I for one welcome our ESRI overloards: Wrap Up from the 2016 ESRI User Conference

What a full week! Here is my wrap-up from a great 2016 ESRI User Conference.

I haven't been here in many years, and I am glad I came. I learned much, and have some new ideas for workshops and classes, and how IGIS can be more of service to ANR, and I got started on ArcGIS Pro - ESRI's eventual replacement for ArcGIS Desktop. Pro has a completely new user interface that is very clear; you can visualize, edit, and perform analysis in both 2D and 3D; it is super fast via multithreading & 64-bit processing (finally), and it has new icons and a bunch of new processing tools. A bunch of very cool stuff comes with 1.3 soon. 

Day 1: Monday was spent in big-picture, inspirational talks from camera beautiful GIS people. 15,000 in the audience, 10 massive screens. I loved it, I felt like I was at a really intense but sedate rock concert. Note to ESRI: could you put the chairs any closer together? The highlight was speaker keynote Andrea Wulf, talking about her obsession with Alexander Von Humboldt.  Note to self: get the book. In addition to the big picture stuff, Day 1 is ESRI's chance to highlight this year's software improvements as we continue the voyage away from the desktop workflow: Pro, integrated 3D, green design, Apps, seamless integration with the web. 

Day 2: Tuesday focused on workshops. I picked four workshops from the Spatial Statistics Team at ESRI. These were led by Lauren Bennett and her crew (Flora Vale, Jenora D'Acosta). Uniformly fantastic. I had downloaded Pro the night before, and with some trepidation got started and followed along. I am happy to report that it seems very intuitive. I have read elsewhere about worries that there is loss of cartographic control, and I will look into that. I learned about the Spatial Stats toolbox in Pro, and some very new capacity in optimization of pattern analysis (you know how difficult it is to pick that distance kernel), and in the new space-time cube capabilities. The space-time capabilities make very complex analyses doable, and are very exciting, but still a bit constraining if you don't know how to update the code. Oh yeah, and space-time uses netCDF format. 

Day 3: For Wednesday's workshops I chose workshops that would help me update class labs: Python + Raster analysis; Site suitability in Pro; Cost Connectivity in Pro; and some crazy cool prediction tool called Empirical Baysien Kriging, which I will be checking out.  I guess EBK has been around for awhile, but now implemented in ESRI software. The new suite of tools in site suitability + connectivity are going to be key. Kevin M. Johnston and Elizabeth Graham led the Site Suitability and Connectivity, and Eric Krause led the Kriging workshop. 

Day 4: All day was spent in Pix4D immersion with the excellent Pix4D support/training team. Pix4D is the gold standard for drone imagery workflow; it also serves as the backend engine for ESRI's Drone2Map application, which I have not tried. Most of the morning was spent in basics: workflow basics, application domains, super wow factor examples like 0.5cm resolution imagery processing. We also looked at workflow and best practices, accuracy, and some example projects. The room was full of 50+ people, many with specific questions about a range of projects. Got to hang out a bit with Greg Crustinger, who is now at Parrot. Even more excited now about our new Sequoia cameras.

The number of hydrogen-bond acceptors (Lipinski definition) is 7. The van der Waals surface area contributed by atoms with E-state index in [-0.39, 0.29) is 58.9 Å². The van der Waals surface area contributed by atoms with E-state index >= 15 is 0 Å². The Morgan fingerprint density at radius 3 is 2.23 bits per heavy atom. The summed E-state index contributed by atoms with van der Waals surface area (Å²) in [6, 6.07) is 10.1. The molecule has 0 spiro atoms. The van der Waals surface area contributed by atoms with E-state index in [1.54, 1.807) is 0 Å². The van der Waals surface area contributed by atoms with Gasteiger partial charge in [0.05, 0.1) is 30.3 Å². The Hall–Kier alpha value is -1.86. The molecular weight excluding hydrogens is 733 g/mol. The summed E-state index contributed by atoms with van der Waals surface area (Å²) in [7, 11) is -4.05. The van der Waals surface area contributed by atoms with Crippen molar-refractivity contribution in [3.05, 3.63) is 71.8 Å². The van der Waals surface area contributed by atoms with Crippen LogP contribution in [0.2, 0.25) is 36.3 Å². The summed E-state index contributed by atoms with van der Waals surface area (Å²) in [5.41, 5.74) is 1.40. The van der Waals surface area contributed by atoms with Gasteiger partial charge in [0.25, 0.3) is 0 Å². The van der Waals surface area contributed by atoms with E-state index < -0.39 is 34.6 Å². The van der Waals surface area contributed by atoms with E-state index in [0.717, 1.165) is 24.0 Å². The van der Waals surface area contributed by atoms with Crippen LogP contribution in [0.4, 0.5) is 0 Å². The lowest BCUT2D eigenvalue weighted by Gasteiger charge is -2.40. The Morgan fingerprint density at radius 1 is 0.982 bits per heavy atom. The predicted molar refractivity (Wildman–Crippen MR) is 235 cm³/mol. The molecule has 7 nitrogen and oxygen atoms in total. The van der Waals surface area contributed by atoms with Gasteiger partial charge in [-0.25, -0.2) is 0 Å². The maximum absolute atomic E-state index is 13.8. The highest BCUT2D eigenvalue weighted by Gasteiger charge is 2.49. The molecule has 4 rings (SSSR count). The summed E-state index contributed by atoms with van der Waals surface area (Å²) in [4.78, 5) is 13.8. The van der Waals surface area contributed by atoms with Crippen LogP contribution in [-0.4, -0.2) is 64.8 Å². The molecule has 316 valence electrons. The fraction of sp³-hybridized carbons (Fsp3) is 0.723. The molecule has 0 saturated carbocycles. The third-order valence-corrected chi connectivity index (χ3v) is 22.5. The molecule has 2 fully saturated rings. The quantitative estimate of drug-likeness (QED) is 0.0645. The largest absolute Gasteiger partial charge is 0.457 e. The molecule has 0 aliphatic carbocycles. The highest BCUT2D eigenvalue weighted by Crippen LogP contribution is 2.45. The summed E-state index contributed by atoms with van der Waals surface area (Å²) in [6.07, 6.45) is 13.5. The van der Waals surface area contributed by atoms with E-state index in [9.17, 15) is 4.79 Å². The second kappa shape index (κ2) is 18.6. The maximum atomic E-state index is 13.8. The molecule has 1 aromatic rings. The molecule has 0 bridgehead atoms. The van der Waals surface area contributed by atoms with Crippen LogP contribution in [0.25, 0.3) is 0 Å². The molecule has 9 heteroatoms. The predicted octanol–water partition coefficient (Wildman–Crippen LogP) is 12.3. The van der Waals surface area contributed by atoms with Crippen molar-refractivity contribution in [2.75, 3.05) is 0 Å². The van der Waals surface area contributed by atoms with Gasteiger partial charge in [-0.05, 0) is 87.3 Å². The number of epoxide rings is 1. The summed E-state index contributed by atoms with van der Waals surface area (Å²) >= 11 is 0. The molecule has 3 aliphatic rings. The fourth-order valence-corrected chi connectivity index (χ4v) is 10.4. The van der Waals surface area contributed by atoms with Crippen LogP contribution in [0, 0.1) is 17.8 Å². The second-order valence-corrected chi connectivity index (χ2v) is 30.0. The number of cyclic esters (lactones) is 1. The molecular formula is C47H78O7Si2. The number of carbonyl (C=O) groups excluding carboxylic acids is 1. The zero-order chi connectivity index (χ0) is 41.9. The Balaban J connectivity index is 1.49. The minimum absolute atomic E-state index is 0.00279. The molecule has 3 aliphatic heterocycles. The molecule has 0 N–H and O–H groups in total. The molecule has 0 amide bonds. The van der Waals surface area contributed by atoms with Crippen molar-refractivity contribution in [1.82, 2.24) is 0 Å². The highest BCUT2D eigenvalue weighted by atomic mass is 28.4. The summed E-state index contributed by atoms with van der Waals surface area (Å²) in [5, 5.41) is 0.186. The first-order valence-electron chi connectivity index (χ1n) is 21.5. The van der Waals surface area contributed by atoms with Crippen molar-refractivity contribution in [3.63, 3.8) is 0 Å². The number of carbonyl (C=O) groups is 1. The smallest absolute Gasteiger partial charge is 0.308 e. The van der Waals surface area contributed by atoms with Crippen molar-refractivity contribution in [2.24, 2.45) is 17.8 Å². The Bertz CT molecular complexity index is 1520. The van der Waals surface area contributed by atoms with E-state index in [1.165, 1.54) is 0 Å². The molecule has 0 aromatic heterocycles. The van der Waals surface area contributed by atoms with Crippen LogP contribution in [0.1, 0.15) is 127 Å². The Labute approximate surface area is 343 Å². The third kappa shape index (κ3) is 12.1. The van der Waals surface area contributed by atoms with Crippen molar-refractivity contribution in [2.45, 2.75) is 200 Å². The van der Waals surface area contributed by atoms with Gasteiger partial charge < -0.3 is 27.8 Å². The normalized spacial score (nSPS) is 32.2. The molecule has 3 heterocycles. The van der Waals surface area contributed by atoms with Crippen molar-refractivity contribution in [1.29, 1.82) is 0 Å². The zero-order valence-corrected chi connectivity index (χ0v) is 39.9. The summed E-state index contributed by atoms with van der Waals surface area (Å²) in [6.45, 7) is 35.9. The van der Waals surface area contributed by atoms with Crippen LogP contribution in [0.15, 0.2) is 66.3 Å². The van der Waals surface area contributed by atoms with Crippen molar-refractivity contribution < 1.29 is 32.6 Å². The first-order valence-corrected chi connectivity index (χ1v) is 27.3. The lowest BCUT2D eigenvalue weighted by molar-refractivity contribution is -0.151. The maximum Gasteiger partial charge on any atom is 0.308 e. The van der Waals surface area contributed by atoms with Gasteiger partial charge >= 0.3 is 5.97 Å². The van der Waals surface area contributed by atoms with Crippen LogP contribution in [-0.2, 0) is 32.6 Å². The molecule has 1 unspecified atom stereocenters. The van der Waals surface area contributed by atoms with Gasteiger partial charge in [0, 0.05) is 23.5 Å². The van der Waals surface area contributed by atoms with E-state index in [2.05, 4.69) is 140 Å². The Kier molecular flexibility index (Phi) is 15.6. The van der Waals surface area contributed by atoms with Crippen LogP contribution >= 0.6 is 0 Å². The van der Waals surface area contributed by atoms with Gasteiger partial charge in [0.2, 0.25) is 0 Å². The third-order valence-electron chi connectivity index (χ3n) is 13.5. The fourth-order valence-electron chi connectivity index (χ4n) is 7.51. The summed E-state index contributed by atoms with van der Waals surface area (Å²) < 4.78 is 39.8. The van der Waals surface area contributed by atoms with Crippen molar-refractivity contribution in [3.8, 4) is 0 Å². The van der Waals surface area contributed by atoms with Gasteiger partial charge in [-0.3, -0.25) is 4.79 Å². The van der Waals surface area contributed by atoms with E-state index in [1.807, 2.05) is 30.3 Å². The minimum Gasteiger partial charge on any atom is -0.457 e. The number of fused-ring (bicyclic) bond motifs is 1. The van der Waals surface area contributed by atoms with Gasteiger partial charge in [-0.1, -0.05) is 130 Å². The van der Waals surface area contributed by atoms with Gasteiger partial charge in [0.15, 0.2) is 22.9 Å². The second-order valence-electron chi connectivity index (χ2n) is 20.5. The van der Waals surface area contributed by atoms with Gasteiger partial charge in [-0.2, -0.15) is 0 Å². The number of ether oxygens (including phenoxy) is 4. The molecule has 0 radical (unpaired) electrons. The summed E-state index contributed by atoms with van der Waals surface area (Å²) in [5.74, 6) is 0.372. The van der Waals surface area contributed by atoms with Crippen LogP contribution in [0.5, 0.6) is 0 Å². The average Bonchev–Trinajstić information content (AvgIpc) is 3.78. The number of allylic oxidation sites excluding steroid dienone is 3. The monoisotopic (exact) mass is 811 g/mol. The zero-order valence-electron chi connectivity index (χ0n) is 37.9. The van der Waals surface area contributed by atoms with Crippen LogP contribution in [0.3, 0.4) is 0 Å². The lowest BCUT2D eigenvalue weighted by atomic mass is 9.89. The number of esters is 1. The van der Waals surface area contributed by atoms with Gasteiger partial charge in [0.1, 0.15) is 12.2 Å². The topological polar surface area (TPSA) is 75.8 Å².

• Little Italy has some great restaurants. 
  • We need to move to Pro soon. Probably not in time for Fall's class, but soon. GIF and IGIS workshops are going to have to get updated. 
  • I need to get more in touch with imagery analysis in Pro. Especially with the segmentation and classification part. 
  • I want to recreate the workflow for site suitability + locate regions + cost connectivity soon. 
  • The ability to perfom complex analyses in a GUI is increasingly easy, but is that a good thing? We have to be increasingly vigilant about training the fundamentals as well. 
  • One frustration about these workshops that I bet my workshop participants share - the data all is perfect, and ready to go. We need to keep talking about where to get data, and how to wrangle it into shape. 
  • Could drones mean the resurrection of photogrammetry? At least in the classroom?


  • Hyper granularity: how do we processes these increasingly fine resolution datasets? 
  • Global to local focus in modeling: GWR, optimized Getis-Ord, empirical baysien kriging all try to deal with and model local variability across a complex study area;
  • Incorporation of permutations and distribution functions in modeling has been made way easier;
  • Big Data, multidimensional data, temporal data: ESRI is really trying to be a better informatics platform for research;
  • ESRI seems to be increasingly relying on external and open standards for new data formats/products; this is a great trend;
  • Decision-making: all these analyses need to support decision-making; communication remains critical, tools for web-based interaction continue to expand.